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CNS Drugs

, Volume 18, Issue 1, pp 27–36 | Cite as

Role of Dopamine Receptor Agonists in the Treatment of Restless Legs Syndrome

  • Svenja Happe
  • Claudia Trenkwalder
Review Article

Abstract

The restless legs syndrome (RLS) is defined by four essential criteria obligatory for clinical diagnosis which were established, and recently revised, by the International RLS Study Group. These are (i) the urge to move the legs, usually accompanied or caused by uncomfortable and unpleasant sensations in the legs, which are (ii) worse during rest/inactivity, (iii) partially or totally relieved by movement and (iv) worse at night/in the evening. Treatment with levodopa leads to symptom relief, but augmentation (occurrence of symptoms before levodopa administration in the evening) may occur, limiting the long-term use of this drug. This article gives an overview of the treatment in general and the role of dopamine receptor agonists in the therapy of RLS and periodic limb movements (PLMs). Dopamine receptor agonists are widely used as an effective treatment for RLS and PLMs, presumably because of their longer half-lives, lower likelihood of augmentation and good tolerability compared with levodopa. It was shown that, for example, pergolide, ropinirole, pramipexole and cabergoline alleviated RLS symptoms in 70–90% of patients. A new non-oral (transdermal) formulation of one dopamine receptor agonist, rotigotine, has recently been developed and shown to be efficacious in RLS. Further research should focus on long-term observations and comparisons of different dopamine receptor agonists in RLS.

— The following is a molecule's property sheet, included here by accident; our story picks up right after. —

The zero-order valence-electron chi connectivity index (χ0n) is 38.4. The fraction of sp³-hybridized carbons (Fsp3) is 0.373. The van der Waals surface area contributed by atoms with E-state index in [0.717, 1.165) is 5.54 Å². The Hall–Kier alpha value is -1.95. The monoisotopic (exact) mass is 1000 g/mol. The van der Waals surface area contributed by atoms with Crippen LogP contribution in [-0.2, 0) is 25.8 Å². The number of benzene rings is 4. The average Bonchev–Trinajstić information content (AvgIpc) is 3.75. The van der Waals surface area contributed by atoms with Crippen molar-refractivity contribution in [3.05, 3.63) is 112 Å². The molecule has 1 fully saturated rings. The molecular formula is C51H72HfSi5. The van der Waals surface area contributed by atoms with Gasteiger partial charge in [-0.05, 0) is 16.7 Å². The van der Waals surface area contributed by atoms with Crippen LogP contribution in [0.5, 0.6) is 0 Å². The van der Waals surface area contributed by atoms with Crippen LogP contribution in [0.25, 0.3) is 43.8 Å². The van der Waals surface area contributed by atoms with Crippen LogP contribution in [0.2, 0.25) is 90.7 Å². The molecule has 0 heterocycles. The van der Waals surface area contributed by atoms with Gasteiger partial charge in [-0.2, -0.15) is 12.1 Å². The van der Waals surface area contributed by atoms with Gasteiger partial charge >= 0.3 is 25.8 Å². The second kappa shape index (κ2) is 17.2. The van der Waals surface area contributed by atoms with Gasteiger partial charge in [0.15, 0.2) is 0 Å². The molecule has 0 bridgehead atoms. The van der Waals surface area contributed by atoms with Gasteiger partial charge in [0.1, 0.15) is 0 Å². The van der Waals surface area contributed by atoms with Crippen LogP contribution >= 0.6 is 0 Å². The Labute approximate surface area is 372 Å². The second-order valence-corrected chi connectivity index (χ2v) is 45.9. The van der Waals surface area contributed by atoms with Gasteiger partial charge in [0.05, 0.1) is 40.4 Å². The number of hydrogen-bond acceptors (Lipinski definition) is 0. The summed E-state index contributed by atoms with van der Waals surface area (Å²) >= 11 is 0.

Keywords

Pramipexole Cabergoline Ropinirole Pergolide Rotigotine 
These keywords were added by machine and not by the authors. This process is experimental and the keywords may be updated as the learning algorithm improves.

Notes

Acknowledgements

The authors have provided no information on sources of funding or on conflicts of interest directly relevant to the content of this review.

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Copyright information

© Adis Data Information BV 2004

Authors and Affiliations

  1. 1.Department of Clinical NeurophysiologyUniversity of GöttingenGöttingenGermany
  2. 2.Paracelsus-Elena-KlinikKasselGermany

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